11. A method in accordance with claim 7 wherein said first phenolic compound is resorcinol and said second phenolic compound is phenol.
12. A method of treating a subterranean formation penetrated by a well consisting of:
(a) injecting a gelable composition into the well wherein the composition consists of water, a water-dispersible polymer, a first water-dispersible crosslinker, and a second water-dispersible crosslinker wherein said first and second crosslinkers have different temperature responsive crosslinking characteristics over the temperature range of about 70° F. to about 400° F. which enables crosslinking of said polymer and gelation of said composition over substantially the entire temperature range of about 70° F. to about 400° F.; and
(b) injecting steam into the well after step (a).
13. A method in accordance with claim 12 wherein said first crosslinker comprises resorcinol and a water-dispersible aldehyde and wherein said second crosslinker comprises phenol and a water-dispersible aldehyde.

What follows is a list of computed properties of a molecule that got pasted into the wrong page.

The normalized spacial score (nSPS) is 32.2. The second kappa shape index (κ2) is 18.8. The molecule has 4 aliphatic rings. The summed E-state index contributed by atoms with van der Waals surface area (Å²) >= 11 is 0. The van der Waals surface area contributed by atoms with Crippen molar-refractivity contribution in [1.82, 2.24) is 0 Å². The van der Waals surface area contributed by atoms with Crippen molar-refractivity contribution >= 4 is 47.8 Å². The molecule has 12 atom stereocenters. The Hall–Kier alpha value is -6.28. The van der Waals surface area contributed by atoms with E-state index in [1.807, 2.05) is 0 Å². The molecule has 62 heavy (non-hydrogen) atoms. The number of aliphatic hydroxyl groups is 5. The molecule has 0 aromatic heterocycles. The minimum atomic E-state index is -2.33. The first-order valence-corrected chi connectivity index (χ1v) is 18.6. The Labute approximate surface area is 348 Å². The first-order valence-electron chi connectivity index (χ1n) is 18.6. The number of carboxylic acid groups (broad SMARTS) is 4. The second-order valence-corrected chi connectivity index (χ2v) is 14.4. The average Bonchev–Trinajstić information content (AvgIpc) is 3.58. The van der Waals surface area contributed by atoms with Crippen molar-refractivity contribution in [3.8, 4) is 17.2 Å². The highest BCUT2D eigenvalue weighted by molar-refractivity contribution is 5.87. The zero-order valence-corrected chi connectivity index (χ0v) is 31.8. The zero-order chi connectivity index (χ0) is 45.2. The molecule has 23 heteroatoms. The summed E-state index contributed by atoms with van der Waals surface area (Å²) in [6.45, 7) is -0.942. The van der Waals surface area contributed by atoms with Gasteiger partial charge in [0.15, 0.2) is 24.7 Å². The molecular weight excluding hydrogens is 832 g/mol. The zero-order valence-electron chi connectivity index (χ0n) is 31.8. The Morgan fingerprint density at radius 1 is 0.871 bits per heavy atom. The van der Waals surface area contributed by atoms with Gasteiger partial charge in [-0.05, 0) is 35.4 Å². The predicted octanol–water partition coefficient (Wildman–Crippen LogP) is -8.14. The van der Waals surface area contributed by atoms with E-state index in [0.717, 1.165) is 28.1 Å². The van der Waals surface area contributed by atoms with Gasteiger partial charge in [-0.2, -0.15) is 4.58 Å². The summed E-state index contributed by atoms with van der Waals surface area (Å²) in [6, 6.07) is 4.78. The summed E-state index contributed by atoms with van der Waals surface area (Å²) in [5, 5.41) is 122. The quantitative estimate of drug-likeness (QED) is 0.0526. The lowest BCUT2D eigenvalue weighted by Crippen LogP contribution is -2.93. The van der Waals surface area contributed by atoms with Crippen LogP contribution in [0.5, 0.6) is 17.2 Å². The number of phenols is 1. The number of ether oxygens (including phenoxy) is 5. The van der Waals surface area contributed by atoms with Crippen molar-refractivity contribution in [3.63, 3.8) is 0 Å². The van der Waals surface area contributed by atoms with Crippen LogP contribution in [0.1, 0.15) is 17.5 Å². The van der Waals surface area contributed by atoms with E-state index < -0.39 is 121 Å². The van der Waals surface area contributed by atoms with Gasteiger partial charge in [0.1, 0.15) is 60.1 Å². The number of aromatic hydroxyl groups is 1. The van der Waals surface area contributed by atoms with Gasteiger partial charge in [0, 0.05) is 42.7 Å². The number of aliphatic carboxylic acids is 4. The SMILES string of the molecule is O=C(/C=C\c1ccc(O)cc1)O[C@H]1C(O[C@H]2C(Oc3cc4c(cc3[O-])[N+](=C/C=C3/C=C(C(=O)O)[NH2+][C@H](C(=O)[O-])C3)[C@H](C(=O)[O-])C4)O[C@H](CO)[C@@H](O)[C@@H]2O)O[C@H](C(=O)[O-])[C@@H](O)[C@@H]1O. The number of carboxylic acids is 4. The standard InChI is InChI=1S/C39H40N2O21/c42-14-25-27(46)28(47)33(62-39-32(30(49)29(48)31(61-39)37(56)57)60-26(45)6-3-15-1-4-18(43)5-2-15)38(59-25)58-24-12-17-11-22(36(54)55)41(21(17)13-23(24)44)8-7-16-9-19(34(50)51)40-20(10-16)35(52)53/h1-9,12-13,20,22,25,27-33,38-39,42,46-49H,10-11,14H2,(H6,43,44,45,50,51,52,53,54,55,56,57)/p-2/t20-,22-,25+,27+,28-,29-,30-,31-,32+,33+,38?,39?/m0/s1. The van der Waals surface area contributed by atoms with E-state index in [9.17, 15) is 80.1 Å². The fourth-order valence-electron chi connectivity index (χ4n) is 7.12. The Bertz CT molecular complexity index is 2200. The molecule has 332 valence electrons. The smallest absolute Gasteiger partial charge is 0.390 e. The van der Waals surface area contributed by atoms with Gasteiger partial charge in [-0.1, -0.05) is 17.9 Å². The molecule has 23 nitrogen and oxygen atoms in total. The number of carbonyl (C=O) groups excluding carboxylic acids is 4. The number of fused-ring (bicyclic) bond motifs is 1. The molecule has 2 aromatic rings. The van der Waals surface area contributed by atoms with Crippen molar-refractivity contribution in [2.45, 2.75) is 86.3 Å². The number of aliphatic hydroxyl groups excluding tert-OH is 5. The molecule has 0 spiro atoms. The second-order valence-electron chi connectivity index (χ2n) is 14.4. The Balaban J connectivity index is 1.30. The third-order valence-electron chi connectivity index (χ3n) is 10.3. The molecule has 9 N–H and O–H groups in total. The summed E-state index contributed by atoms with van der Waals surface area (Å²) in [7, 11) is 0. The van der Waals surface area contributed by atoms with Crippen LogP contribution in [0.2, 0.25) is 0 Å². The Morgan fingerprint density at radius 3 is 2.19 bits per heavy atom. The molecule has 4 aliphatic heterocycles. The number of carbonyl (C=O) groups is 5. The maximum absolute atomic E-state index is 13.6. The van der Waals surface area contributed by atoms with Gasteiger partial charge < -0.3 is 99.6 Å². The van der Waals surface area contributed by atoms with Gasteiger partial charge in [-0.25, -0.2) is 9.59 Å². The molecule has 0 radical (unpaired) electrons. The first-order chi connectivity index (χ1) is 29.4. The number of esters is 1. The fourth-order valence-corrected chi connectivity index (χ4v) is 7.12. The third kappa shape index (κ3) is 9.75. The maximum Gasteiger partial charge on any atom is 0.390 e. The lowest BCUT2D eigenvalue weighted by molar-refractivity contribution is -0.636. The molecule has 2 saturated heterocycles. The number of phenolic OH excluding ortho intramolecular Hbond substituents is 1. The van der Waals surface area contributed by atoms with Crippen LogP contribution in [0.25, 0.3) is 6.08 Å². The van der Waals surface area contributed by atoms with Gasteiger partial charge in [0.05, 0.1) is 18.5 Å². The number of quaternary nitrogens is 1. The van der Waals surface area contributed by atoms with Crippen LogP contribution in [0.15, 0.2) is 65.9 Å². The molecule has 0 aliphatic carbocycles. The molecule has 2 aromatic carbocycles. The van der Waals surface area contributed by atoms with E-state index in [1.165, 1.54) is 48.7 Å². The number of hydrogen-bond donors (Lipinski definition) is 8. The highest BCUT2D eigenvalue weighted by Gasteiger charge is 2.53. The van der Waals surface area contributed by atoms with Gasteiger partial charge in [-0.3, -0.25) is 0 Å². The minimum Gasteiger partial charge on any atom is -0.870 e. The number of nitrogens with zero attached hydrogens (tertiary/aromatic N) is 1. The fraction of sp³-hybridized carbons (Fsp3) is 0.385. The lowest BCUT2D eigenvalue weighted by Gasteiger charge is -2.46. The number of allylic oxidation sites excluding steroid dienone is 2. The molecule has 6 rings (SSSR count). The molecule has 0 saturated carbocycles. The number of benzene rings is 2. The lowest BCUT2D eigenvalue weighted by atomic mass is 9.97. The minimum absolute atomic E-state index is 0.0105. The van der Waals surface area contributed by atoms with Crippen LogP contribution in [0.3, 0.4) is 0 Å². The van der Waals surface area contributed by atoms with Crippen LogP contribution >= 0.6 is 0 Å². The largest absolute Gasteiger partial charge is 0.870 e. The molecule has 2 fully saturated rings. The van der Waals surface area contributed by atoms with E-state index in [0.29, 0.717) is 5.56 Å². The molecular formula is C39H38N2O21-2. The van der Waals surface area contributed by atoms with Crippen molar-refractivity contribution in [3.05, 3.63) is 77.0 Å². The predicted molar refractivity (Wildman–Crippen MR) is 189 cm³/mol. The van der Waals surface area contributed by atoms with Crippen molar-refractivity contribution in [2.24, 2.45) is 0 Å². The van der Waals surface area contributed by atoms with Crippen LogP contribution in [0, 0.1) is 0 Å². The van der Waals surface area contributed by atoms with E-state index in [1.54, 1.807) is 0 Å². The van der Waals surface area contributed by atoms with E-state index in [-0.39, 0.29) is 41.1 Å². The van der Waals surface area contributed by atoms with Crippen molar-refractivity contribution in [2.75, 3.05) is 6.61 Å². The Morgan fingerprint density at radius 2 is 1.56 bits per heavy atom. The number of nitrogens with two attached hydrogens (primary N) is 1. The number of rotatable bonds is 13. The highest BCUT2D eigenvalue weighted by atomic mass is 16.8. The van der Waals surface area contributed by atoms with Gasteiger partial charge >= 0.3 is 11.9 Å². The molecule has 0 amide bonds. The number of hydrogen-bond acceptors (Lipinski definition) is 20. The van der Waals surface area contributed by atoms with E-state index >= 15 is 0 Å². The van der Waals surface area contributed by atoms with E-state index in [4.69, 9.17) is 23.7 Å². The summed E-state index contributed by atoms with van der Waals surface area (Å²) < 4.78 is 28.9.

This is a divisional of application Ser. No. 006,821, filed Jan. 23, 1987.
This invention relates to a gelable composition which has different crosslinkers therein which crosslink a water-dispersible polymer in the composition at corresponding different temperature ranges. In another aspect, the invention relates to use of this composition in steam treatment of wells for enhanced oil recovery.
Steam treatment of wells has been practiced for some time in order to heat especially heavy crudes in a subterranean formation so as to reduce the crude viscosity and enhance oil recovery. Many problems have been encountered in such steam treatments, however. One problem results from the typically varying permeability of different strata in the formation. The injected steam will tend to flow into the more permeable portions (hereafter referred to as "thief zones") of the formation, thereby leaving other possibly oil bearing zones untouched.